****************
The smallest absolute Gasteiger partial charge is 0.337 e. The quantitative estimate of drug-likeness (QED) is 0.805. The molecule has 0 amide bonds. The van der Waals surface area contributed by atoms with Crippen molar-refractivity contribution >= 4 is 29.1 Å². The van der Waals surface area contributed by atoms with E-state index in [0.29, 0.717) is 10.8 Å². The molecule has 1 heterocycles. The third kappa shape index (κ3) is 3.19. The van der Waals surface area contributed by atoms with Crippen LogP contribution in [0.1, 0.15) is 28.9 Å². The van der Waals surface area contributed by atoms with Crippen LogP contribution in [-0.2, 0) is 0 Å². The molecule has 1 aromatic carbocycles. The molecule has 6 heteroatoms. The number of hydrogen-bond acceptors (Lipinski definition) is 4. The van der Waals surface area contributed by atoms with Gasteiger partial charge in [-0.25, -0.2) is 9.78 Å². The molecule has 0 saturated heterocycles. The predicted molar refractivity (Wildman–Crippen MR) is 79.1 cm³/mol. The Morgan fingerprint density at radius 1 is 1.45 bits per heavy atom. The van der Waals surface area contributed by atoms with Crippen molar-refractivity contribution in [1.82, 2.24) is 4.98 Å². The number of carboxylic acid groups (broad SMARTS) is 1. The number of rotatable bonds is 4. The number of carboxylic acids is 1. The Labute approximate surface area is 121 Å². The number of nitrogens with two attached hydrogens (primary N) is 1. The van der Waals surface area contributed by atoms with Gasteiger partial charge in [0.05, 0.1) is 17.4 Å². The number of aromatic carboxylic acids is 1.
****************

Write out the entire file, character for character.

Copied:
The smallest absolute Gasteiger partial charge is 0.337 e. The quantitative estimate of drug-likeness (QED) is 0.805. The molecule has 0 amide bonds. The van der Waals surface area contributed by atoms with Crippen molar-refractivity contribution >= 4 is 29.1 Å². The van der Waals surface area contributed by atoms with E-state index in [0.29, 0.717) is 10.8 Å². The molecule has 1 heterocycles. The third kappa shape index (κ3) is 3.19. The van der Waals surface area contributed by atoms with Crippen LogP contribution in [0.1, 0.15) is 28.9 Å². The van der Waals surface area contributed by atoms with Crippen LogP contribution in [-0.2, 0) is 0 Å². The molecule has 1 aromatic carbocycles. The molecule has 6 heteroatoms. The number of hydrogen-bond acceptors (Lipinski definition) is 4. The van der Waals surface area contributed by atoms with Gasteiger partial charge in [-0.25, -0.2) is 9.78 Å². The molecule has 0 saturated heterocycles. The predicted molar refractivity (Wildman–Crippen MR) is 79.1 cm³/mol. The Morgan fingerprint density at radius 1 is 1.45 bits per heavy atom. The van der Waals surface area contributed by atoms with Crippen molar-refractivity contribution in [1.82, 2.24) is 4.98 Å². The number of carboxylic acid groups (broad SMARTS) is 1. The number of rotatable bonds is 4. The number of carboxylic acids is 1. The Labute approximate surface area is 121 Å². The number of nitrogens with two attached hydrogens (primary N) is 1. The van der Waals surface area contributed by atoms with Gasteiger partial charge in [0.05, 0.1) is 17.4 Å². The number of aromatic carboxylic acids is 1.